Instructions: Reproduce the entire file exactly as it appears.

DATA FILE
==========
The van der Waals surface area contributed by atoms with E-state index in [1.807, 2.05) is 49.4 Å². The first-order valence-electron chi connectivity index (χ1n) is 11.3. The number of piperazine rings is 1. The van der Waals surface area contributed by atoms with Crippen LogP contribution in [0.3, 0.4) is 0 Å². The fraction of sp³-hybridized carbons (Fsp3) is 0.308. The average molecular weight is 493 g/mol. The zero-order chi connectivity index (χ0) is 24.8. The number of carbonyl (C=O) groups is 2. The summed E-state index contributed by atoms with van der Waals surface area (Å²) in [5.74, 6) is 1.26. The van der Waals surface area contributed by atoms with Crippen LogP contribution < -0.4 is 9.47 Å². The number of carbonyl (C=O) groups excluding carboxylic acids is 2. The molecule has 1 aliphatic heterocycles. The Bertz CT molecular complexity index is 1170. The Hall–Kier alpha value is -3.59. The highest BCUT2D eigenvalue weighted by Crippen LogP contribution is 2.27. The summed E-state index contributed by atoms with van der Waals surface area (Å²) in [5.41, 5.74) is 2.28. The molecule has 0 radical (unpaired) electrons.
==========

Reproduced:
The van der Waals surface area contributed by atoms with E-state index in [1.807, 2.05) is 49.4 Å². The first-order valence-electron chi connectivity index (χ1n) is 11.3. The number of piperazine rings is 1. The van der Waals surface area contributed by atoms with Crippen LogP contribution in [0.3, 0.4) is 0 Å². The fraction of sp³-hybridized carbons (Fsp3) is 0.308. The average molecular weight is 493 g/mol. The zero-order chi connectivity index (χ0) is 24.8. The number of carbonyl (C=O) groups is 2. The summed E-state index contributed by atoms with van der Waals surface area (Å²) in [5.74, 6) is 1.26. The van der Waals surface area contributed by atoms with Crippen LogP contribution < -0.4 is 9.47 Å². The number of carbonyl (C=O) groups excluding carboxylic acids is 2. The molecule has 1 aliphatic heterocycles. The Bertz CT molecular complexity index is 1170. The Hall–Kier alpha value is -3.59. The highest BCUT2D eigenvalue weighted by Crippen LogP contribution is 2.27. The summed E-state index contributed by atoms with van der Waals surface area (Å²) in [5.41, 5.74) is 2.28. The molecule has 0 radical (unpaired) electrons.